DRE allows your doctor to feel for unusual masses
A digital rectal examination (DRE) is when a doctor uses a gloved, lubricated finger gently inserted into the lower portion of the rectum to feel for unusual growths or masses. A DRE is sometimes done during a routine pelvic exam for women or as part of a prostate cancer screening for men.
What to expect during a digital rectal exam
The exam only takes a few minutes. Your doctor will talk to you before the exam, telling you what to expect as the exam begins. You may also be advised to breathe in as the finger is inserted, and try to relax. Getting a DRE may be slightly uncomfortable but it is not painful.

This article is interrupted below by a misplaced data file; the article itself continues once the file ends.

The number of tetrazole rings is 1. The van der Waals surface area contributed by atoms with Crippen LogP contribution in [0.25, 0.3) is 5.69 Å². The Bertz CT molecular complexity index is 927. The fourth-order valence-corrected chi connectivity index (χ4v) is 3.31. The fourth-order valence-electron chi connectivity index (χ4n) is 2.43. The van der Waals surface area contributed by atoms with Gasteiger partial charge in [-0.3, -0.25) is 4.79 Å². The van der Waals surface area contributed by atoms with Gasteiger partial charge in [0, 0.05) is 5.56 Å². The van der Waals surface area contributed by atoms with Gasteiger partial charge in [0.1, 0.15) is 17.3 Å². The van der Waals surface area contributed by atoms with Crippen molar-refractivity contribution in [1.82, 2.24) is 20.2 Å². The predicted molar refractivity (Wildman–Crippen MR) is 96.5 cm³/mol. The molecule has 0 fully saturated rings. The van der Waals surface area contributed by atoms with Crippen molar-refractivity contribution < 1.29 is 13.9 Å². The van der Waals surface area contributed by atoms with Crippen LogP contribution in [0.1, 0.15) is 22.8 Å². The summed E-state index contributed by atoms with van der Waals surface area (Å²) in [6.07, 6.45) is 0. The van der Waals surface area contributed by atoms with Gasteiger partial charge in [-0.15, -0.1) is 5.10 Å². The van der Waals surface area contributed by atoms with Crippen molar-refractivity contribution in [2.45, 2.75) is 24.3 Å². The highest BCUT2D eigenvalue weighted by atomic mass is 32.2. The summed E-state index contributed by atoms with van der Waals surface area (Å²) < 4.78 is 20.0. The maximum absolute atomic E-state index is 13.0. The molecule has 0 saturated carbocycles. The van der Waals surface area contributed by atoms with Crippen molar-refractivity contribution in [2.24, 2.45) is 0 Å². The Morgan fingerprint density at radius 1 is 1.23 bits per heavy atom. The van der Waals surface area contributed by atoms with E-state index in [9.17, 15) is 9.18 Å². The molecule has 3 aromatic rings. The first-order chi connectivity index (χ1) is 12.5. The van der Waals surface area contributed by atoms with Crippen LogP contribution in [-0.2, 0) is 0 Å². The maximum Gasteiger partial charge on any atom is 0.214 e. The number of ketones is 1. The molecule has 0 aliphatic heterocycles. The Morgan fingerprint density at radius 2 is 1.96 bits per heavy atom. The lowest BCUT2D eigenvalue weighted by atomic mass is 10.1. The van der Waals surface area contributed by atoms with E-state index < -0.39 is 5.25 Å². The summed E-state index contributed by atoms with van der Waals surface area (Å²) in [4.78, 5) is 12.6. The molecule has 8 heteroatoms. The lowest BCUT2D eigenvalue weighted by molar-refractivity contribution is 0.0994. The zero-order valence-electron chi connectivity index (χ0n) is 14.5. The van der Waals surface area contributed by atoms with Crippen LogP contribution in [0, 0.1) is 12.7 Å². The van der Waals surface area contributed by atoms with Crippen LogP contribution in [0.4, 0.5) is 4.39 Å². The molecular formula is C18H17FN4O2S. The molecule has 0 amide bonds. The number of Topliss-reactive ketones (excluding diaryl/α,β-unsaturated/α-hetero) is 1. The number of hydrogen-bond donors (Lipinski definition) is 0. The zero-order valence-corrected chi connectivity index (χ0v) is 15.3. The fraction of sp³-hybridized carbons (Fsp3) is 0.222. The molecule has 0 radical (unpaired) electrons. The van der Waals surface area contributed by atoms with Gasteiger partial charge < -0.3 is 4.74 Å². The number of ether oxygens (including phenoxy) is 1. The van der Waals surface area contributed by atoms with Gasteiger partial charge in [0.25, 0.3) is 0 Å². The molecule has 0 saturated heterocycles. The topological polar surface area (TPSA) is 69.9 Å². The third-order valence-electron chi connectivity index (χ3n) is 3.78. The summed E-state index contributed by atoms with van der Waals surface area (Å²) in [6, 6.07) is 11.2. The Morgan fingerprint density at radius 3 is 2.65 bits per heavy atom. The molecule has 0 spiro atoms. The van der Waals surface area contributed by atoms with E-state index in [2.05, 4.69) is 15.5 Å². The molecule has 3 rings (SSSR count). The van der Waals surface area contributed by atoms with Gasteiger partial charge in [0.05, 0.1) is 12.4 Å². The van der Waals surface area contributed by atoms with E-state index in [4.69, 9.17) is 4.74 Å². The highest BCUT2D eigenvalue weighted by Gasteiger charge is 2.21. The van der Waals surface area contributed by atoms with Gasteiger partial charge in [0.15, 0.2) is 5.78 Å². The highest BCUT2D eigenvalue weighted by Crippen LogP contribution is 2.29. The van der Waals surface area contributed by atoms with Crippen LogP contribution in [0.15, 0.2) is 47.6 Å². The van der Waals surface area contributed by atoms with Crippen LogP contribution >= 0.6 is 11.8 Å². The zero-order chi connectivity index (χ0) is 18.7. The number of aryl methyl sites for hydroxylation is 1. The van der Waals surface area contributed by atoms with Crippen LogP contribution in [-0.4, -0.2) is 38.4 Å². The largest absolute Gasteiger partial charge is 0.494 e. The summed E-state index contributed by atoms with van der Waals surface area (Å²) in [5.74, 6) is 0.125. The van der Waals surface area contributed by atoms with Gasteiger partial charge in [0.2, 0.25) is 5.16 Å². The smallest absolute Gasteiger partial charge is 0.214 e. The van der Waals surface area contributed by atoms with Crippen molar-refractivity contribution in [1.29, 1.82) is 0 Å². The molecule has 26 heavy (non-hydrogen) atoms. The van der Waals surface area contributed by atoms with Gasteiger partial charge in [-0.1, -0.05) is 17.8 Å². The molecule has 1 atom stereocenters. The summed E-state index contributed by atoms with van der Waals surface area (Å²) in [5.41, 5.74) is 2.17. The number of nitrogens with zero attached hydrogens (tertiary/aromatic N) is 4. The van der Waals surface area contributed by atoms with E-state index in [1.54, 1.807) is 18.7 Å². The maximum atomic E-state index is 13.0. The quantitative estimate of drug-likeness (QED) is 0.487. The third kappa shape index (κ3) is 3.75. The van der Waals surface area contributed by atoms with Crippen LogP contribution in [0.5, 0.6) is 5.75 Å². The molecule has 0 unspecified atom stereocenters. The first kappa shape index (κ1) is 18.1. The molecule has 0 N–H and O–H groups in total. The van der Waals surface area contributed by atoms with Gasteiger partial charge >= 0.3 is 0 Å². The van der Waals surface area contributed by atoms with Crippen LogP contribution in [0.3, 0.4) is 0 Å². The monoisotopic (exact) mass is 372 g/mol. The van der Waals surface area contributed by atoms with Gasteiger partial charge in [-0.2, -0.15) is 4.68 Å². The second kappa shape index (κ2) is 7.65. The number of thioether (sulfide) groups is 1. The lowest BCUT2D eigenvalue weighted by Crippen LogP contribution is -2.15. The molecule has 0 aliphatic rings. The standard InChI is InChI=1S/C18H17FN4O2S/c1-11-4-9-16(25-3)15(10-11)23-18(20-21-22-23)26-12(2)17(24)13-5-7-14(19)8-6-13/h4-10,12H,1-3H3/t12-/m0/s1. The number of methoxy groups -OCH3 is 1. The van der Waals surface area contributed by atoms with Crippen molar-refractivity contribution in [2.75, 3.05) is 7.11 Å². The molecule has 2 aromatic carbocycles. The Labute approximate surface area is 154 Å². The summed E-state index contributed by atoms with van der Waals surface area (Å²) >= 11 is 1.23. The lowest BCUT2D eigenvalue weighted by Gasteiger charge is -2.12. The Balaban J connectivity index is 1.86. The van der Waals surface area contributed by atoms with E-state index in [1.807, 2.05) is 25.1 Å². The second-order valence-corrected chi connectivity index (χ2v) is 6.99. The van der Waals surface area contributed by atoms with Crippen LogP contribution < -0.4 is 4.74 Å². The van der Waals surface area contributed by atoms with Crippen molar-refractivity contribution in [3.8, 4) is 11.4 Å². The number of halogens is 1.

Why digital rectal exams are done and what the results mean
In addition to checking for a swollen prostate, which in some cases may indicate a tumor, DREs are performed to check for any number of conditions, such as:
- Uterine fibroids
- Growths or tumors (possibly indicating cancer)
A doctor may also do a DRE to check for blood in your stool and suspected bleeding in your digestive tract.
A DRE alone is not always enough to diagnose a condition. If your doctor does find something suspicious, additional tests such as ultrasound, barium enema or colonoscopy may be ordered, depending on your doctor’s analysis of the findings of the DRE.